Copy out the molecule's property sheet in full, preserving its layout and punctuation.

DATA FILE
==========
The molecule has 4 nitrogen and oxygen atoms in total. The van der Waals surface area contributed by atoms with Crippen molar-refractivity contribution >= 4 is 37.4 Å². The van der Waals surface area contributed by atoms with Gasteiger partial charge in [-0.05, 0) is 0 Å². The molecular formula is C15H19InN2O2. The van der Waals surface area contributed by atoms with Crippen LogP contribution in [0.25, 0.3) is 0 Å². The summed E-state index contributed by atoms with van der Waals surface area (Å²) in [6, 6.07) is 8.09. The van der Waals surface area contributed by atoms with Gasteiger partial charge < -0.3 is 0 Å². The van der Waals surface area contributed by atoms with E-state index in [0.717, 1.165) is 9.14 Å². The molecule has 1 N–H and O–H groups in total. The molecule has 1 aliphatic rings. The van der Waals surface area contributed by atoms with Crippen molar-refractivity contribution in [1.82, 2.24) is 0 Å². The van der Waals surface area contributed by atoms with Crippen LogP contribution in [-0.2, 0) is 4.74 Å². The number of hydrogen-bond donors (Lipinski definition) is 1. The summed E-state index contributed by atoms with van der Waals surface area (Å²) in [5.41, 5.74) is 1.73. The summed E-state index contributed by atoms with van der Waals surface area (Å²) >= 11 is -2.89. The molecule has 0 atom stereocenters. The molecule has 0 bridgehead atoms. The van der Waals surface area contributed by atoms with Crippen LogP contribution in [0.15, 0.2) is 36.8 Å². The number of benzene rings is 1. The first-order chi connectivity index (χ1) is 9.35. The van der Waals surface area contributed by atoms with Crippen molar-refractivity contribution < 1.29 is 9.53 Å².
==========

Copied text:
The molecule has 4 nitrogen and oxygen atoms in total. The van der Waals surface area contributed by atoms with Crippen molar-refractivity contribution >= 4 is 37.4 Å². The van der Waals surface area contributed by atoms with Gasteiger partial charge in [-0.05, 0) is 0 Å². The molecular formula is C15H19InN2O2. The van der Waals surface area contributed by atoms with Crippen LogP contribution in [0.25, 0.3) is 0 Å². The summed E-state index contributed by atoms with van der Waals surface area (Å²) in [6, 6.07) is 8.09. The van der Waals surface area contributed by atoms with Gasteiger partial charge < -0.3 is 0 Å². The van der Waals surface area contributed by atoms with E-state index in [0.717, 1.165) is 9.14 Å². The molecule has 1 N–H and O–H groups in total. The molecule has 1 aliphatic rings. The van der Waals surface area contributed by atoms with Crippen molar-refractivity contribution in [1.82, 2.24) is 0 Å². The van der Waals surface area contributed by atoms with Crippen LogP contribution in [-0.2, 0) is 4.74 Å². The number of hydrogen-bond donors (Lipinski definition) is 1. The summed E-state index contributed by atoms with van der Waals surface area (Å²) in [5.41, 5.74) is 1.73. The summed E-state index contributed by atoms with van der Waals surface area (Å²) >= 11 is -2.89. The molecule has 0 atom stereocenters. The molecule has 0 bridgehead atoms. The van der Waals surface area contributed by atoms with Crippen LogP contribution in [0.15, 0.2) is 36.8 Å². The number of benzene rings is 1. The first-order chi connectivity index (χ1) is 9.35. The van der Waals surface area contributed by atoms with Crippen molar-refractivity contribution < 1.29 is 9.53 Å².